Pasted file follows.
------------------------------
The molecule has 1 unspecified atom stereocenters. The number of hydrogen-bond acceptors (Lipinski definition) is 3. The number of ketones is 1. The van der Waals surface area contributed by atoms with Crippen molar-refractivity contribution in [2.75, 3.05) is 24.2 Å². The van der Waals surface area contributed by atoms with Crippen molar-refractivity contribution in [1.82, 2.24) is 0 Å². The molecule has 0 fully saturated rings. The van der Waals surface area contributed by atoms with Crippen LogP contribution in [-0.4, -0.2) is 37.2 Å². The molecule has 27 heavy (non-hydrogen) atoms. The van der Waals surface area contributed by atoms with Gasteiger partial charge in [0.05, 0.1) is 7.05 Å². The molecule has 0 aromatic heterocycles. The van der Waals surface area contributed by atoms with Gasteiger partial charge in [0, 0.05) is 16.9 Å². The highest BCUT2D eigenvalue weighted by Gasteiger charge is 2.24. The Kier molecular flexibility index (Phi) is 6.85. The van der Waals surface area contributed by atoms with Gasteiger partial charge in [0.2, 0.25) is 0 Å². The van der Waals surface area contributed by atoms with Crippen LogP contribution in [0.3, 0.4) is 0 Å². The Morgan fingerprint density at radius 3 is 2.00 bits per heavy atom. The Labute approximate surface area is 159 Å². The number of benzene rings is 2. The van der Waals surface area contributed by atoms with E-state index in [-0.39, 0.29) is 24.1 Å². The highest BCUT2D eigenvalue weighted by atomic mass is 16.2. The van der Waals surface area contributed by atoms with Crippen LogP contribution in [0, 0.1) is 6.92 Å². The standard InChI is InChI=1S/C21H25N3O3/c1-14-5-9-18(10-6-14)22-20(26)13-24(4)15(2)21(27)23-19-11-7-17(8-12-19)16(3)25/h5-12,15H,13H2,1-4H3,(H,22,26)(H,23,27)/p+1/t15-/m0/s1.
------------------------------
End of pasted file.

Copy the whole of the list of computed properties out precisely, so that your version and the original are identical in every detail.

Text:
The molecule has 1 unspecified atom stereocenters. The number of hydrogen-bond acceptors (Lipinski definition) is 3. The number of ketones is 1. The van der Waals surface area contributed by atoms with Crippen molar-refractivity contribution in [2.75, 3.05) is 24.2 Å². The van der Waals surface area contributed by atoms with Crippen molar-refractivity contribution in [1.82, 2.24) is 0 Å². The molecule has 0 fully saturated rings. The van der Waals surface area contributed by atoms with Crippen LogP contribution in [-0.4, -0.2) is 37.2 Å². The molecule has 27 heavy (non-hydrogen) atoms. The van der Waals surface area contributed by atoms with Gasteiger partial charge in [0.05, 0.1) is 7.05 Å². The molecule has 0 aromatic heterocycles. The van der Waals surface area contributed by atoms with Gasteiger partial charge in [0, 0.05) is 16.9 Å². The highest BCUT2D eigenvalue weighted by Gasteiger charge is 2.24. The Kier molecular flexibility index (Phi) is 6.85. The van der Waals surface area contributed by atoms with Gasteiger partial charge in [0.2, 0.25) is 0 Å². The van der Waals surface area contributed by atoms with Crippen LogP contribution in [0.3, 0.4) is 0 Å². The Morgan fingerprint density at radius 3 is 2.00 bits per heavy atom. The Labute approximate surface area is 159 Å². The number of benzene rings is 2. The van der Waals surface area contributed by atoms with E-state index in [-0.39, 0.29) is 24.1 Å². The highest BCUT2D eigenvalue weighted by atomic mass is 16.2. The van der Waals surface area contributed by atoms with Crippen LogP contribution in [0, 0.1) is 6.92 Å². The standard InChI is InChI=1S/C21H25N3O3/c1-14-5-9-18(10-6-14)22-20(26)13-24(4)15(2)21(27)23-19-11-7-17(8-12-19)16(3)25/h5-12,15H,13H2,1-4H3,(H,22,26)(H,23,27)/p+1/t15-/m0/s1.